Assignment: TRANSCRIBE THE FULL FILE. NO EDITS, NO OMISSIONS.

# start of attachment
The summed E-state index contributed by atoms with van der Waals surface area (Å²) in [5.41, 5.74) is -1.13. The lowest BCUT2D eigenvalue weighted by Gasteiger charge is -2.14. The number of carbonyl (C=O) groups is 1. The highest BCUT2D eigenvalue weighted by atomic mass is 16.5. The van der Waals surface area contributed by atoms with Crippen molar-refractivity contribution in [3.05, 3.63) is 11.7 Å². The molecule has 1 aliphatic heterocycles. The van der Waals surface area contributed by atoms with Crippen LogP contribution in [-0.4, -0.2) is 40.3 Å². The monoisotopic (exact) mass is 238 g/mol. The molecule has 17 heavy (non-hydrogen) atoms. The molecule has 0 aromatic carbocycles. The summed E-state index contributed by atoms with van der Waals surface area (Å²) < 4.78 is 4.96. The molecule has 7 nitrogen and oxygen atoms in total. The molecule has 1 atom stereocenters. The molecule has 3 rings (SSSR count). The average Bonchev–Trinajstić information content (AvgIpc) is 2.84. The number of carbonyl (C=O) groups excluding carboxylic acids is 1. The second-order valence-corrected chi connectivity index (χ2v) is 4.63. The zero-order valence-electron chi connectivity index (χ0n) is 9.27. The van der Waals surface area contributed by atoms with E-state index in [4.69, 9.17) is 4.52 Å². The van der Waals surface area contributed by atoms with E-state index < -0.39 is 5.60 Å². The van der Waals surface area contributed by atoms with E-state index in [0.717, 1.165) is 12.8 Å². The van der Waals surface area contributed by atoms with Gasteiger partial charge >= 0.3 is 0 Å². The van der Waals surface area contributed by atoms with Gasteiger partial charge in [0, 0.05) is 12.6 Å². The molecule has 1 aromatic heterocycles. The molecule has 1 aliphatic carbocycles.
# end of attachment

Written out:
The summed E-state index contributed by atoms with van der Waals surface area (Å²) in [5.41, 5.74) is -1.13. The lowest BCUT2D eigenvalue weighted by Gasteiger charge is -2.14. The number of carbonyl (C=O) groups is 1. The highest BCUT2D eigenvalue weighted by atomic mass is 16.5. The van der Waals surface area contributed by atoms with Crippen molar-refractivity contribution in [3.05, 3.63) is 11.7 Å². The molecule has 1 aliphatic heterocycles. The van der Waals surface area contributed by atoms with Crippen LogP contribution in [-0.4, -0.2) is 40.3 Å². The monoisotopic (exact) mass is 238 g/mol. The molecule has 17 heavy (non-hydrogen) atoms. The molecule has 0 aromatic carbocycles. The summed E-state index contributed by atoms with van der Waals surface area (Å²) < 4.78 is 4.96. The molecule has 7 nitrogen and oxygen atoms in total. The molecule has 1 atom stereocenters. The molecule has 3 rings (SSSR count). The average Bonchev–Trinajstić information content (AvgIpc) is 2.84. The number of carbonyl (C=O) groups excluding carboxylic acids is 1. The second-order valence-corrected chi connectivity index (χ2v) is 4.63. The zero-order valence-electron chi connectivity index (χ0n) is 9.27. The van der Waals surface area contributed by atoms with E-state index in [4.69, 9.17) is 4.52 Å². The van der Waals surface area contributed by atoms with E-state index < -0.39 is 5.60 Å². The van der Waals surface area contributed by atoms with E-state index in [0.717, 1.165) is 12.8 Å². The van der Waals surface area contributed by atoms with Gasteiger partial charge >= 0.3 is 0 Å². The van der Waals surface area contributed by atoms with Gasteiger partial charge in [0, 0.05) is 12.6 Å². The molecule has 1 aromatic heterocycles. The molecule has 1 aliphatic carbocycles.